J. Space Weather Space Clim.
Volume 7, 2017
Flares, coronal mass ejections and solar energetic particles and their space weather impacts
|Number of page(s)||8|
|Published online||27 November 2017|
Interplanetary transport of solar near-relativistic electrons on 2014 August 1 over a narrow range of heliolongitudes
Dep. Física Quàntica i Astrofísica, Institut de Ciències del Cosmos (ICCUB), Universitat de Barcelona,
Martí i Franquès 1,
2 SRG, Universidad de Alcalá, Dpto. de Física y Matemáticas, 28871 Alcalá de Henares, Spain
* Corresponding author: email@example.com
Accepted: 23 October 2017
We study two consecutive solar near-relativistic (>50 keV) electron events observed on 2014 August 1 by both STEREO spacecraft with a longitudinal separation of only about 35°. The events were unambiguously associated with a solar source location and not accompanied by type II radio bursts or coronal mass ejections. Despite their close location, the two spacecraft were embedded in different solar wind streams and the electron intensities observed by the two STEREOs showed clear differences in onset times, peak intensities and pitch-angle distributions. The apparently better connected spacecraft, STEREO B, observed a smaller and more isotropic intensity increase and a later event onset time than STEREO A. Since the interplanetary transport conditions of solar energetic particles (SEPs) have a direct influence on the characteristics of the observed temporal profiles and the particle anisotropies at the spacecraft location, our aim is to understand if the observations on 2014 August 1 could be explained by different interplanetary transport conditions along each flux tube connecting the spacecraft with the solar source. For that purpose, we use a Monte Carlo interplanetary transport model combined with an inversion procedure to fit the in-situ observations of the two near-relativistic multi-spacecraft electron events. This allows us to obtain the injection profiles at the Sun and infer the transport conditions, which are characterized by the electron radial mean free path, λr. We obtain an almost simultaneous release of electrons for both spacecraft in both events. The release is consistent with the timing and duration of the type III radio burst emission and it is larger for STEREO B, the better connected spacecraft. In addition, we obtain different transport conditions in different solar wind streams. We find that the stream in which STEREO B was embedded was more diffusive (λr = 0.1AU for Event I and λr = 0.06AU for Event II) than the stream in which STEREO A was embedded (λr = 0.31AU for Event I and λr = 0.37AU for Event II). These different transport regimes are sufficient to explain the early onset for the worse connected spacecraft, STEREO A, and the observation of larger and more anisotropic intensities.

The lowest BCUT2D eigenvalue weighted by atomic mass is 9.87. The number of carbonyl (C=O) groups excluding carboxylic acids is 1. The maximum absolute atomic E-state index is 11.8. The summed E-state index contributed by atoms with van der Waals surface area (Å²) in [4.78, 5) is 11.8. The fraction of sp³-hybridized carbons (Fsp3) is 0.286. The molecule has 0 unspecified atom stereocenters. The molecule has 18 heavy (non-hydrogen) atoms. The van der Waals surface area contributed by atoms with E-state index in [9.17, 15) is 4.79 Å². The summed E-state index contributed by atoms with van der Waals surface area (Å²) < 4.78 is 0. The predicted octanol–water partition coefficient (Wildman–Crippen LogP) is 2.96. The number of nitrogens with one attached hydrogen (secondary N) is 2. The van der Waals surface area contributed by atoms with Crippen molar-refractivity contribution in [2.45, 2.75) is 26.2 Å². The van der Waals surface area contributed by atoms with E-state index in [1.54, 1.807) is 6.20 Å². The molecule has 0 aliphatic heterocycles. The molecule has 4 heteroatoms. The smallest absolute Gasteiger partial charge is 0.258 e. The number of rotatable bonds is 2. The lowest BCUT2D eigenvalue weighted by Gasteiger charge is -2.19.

Key words: solar energetic particles / interplanetary transport / Sun / solar flares
© D. Pacheco et al., Published by EDP Sciences 2017
This is an Open Access article distributed under the terms of the Creative Commons Attribution License (http://creativecommons.org/licenses/by/4.0), which permits unrestricted use, distribution, and reproduction in any medium, provided the original work is properly cited.
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